Wow !! This is really sad news and I wish to extend my utmost heartfelt condolences to the entire family of Gary Carter. Although I grew up as a lifelong, diehard NY Yankees Fan, I remember Gary Carter well, especially during that spectacular 1986 NLCS (vs. Houston) & World Series (vs. Boston).

    As a matter of fact, after the tragic loss of our beloved team captain, Thurman Munson, on 08/02/1979, I had always hoped George M. Steinbrenner III (RIP) would land a contract and sign Gary Carter. It would have been great to see Gary Carter in Yankees pinstripes, but unfortunately, this never happened.

    May the Hall of Famer, Gary Carter, forever rest in eternal, everlasting and heavenly peace.

    February 17, 2012 at 8:50 am | Report abuse |
    • Troy

      Well said. Thanks!

      February 17, 2012 at 10:00 am | Report abuse |
  2. CJ

    I am a serious Phillies fan and when Gary Carter played I really hated him. That tells you how good he was.
    More importantly from everything I have read he was a good human being and a family man. I lost my brother at the young age of 45 to Cancer and it is a painful experience and I wish his family many condolences.

    February 17, 2012 at 8:58 am | Report abuse |
  3. jdvaus

    Growing up in the 70s on a border city near Canada, before cable, the Montreal Expos were the only team I watched
    regularly. Gary, along with Ken Singleton were my early baseball heroes. Later in life, I learned of his philanthropic
    work. RIP to a truly decent man!

    February 17, 2012 at 9:01 am | Report abuse |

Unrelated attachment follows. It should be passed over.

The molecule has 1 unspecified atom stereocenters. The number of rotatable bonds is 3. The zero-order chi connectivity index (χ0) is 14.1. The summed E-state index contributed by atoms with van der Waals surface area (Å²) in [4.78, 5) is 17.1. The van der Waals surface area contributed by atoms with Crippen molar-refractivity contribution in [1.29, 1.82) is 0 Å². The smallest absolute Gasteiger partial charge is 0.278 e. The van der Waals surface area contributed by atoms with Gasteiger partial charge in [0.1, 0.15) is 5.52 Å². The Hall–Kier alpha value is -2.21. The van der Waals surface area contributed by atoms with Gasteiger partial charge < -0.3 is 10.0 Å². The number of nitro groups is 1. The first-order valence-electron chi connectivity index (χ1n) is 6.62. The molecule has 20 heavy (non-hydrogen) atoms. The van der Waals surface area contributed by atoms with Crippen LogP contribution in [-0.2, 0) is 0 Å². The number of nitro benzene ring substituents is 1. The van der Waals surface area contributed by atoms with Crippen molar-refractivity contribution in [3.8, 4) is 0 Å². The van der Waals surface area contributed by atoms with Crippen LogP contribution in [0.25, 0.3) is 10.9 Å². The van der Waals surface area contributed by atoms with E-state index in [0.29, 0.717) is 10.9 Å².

4. Joseph P

    RIP Big G.... Thank you for the memories And thank you for always showing your good sportsmanship.. there was no way anyone could hate you bIG guy Until we meet again Brosky.. RIP Big guy... Love you man!

    February 17, 2012 at 9:26 am | Report abuse |
  5. Brian Paone

    God needed a catcher. Gary got the call. They're both much better off now.

    RIP Gary.

    February 17, 2012 at 9:34 am | Report abuse |
  6. Roy

    Many believe when you die heaven is your destination, on the contrary, if you believe in heaven then you believe in the Bible, for the Bible speaks about heaven in numerous passages but has very specific application and meaning. Gary Carter like the many billions who have lived on this earth who have died, face a wonderful and beautiful promise of life forever here on earth. You beleive the Bible right! You beleive there is a heaven right! Read the promise at John 3:16, John 5:28,29 their is more than heaven their is a wonderful hope here on earth as well. Gary will face that wonderful hope.

    February 17, 2012 at 9:38 am | Report abuse |
  7. Kevin

    Class Act! RIP

    February 17, 2012 at 9:52 am | Report abuse |
  8. GC

    I had the opportunity to meet Gary Carter at a Meet the Mets function back in 1986 after the team moved their spring training operations to Port St. Lucie. While many of the players acted as though they had better places to be, both Gary and his wife acted as though that was the ONLY place they wanted to be. I haven't met many superstars in person, but it's hard to imagine anyone being more approachable and gracious than Gary was that evening. The sporting world could certainly use more Gary Carters...

    February 17, 2012 at 9:54 am | Report abuse |
  9. inisheer

    Godspeed to the G man from all New Yorkers

    February 17, 2012 at 10:07 am | Report abuse |
  10. BrianKimball

    His kind comments on the Chewstroke homepage made us smile daily....Thank you Gary....thank you, also, for 86....RIP

    February 17, 2012 at 10:13 am | Report abuse |
  11. ERS

    Thank You!! RIP, you are one of the greats!!

    February 17, 2012 at 10:21 am | Report abuse |
  12. Jackblob

    Like many greats, including the immortal Jackie Robinson, Gary Carter's career began in Montreal. He often took the time to chat with the fans and I was fortunate to partake in a couple of those chats.

    If you Americans don't mind, I'll remember Gary the way he wanted to be remembered, as a member of the Montreal Expos.

    February 17, 2012 at 10:29 am | Report abuse |
  13. ronald mcloughlin